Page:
President Donald Trump’s speech in Milwaukee last Friday reminded us that no matter what flashy issue dominates political headlines at any given moment, we need to continue to focus on how to make our economy stronger.
The president spoke at Derco Aerospace in Milwaukee, a defense contractor that is among the many manufacturers in the midst of the American factory revival that was once thought impossible.
“We’re here today to celebrate the triumphant return of American manufacturing,” President Trump announced, and it wasn’t mere bluster. Manufacturing jobs make up a growing proportion of the 6 million new jobs created under President Trump’s administration, and manufacturing confidence is setting records.
Here in Wisconsin, the foundation built by Gov. Scott Walker and legislative Republicans combined with Trump’s pro-growth policies have driven the unemployment rate down to a historic 2.8% — the lowest level ever recorded by the Bureau of Labor Statistics. President Trump’s tax cuts have boosted the successes we’ve seen due to Wisconsin Republican reforms.
At Derco, the president shared a simple secret to his success, saying, “We’ve powered our economic turnaround by following two fundamental rules: If it hurts American workers, we don’t do it ... if it helps American workers, we definitely do it.”
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Trade reform is central to that America First approach. For 25 years under the North American Free Trade Agreement (NAFTA), American companies have been able to do their manufacturing in Mexico, taking advantage of low wages and virtually non-existent labor protections — and then ship those products into the United States without any problems. The passage of NAFTA in 1994 corresponds precisely with the manufacturing exodus we have seen in the United States.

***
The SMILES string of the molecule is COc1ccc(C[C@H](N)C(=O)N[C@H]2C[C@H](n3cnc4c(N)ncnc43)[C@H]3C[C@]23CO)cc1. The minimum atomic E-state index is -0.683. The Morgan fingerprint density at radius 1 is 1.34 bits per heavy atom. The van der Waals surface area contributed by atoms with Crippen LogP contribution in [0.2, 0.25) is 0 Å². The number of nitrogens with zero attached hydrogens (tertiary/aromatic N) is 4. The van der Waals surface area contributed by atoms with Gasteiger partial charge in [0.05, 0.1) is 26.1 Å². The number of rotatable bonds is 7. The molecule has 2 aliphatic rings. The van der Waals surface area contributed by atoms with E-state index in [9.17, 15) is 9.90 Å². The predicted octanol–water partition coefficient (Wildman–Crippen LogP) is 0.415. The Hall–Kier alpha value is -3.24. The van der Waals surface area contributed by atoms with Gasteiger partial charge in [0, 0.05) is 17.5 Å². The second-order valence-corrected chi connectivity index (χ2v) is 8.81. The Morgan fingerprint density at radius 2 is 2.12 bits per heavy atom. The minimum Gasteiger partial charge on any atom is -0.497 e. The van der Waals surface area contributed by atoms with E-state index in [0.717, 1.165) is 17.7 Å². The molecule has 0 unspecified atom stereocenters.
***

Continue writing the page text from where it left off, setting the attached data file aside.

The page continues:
Wisconsin now counts as a pivotal state for the president's re-election chances.
The blame doesn’t rest solely with any single administration or political party. NAFTA was conceived under President George H.W. Bush, signed by President Bill Clinton, and left in place by successive presidents from both parties. But the same president who brought us the recent manufacturing renaissance has delivered — in the form of the United States-Mexico-Canada Agreement (USMCA) — a replacement for NAFTA that will right the wrongs of 1994.
The new agreement seeks to do more than simply maximize GDP, which was the overarching priority of the NAFTA negotiators. Experts believe the USMCA will foster economic growth as well, but the goal is to deliver an equitable economy in which factory workers in Wisconsin benefit as much from North American free trade as financiers on Wall Street.
Many issues will dominate the news coverage. But just because our economy is humming along doesn’t mean we lose focus. We can continue to grow. President Trump’s push for Congress to approve the USMCA is just another example of his commitment to the economic vision he has laid out, and we should join the call to ask Congress to pass the USMCA.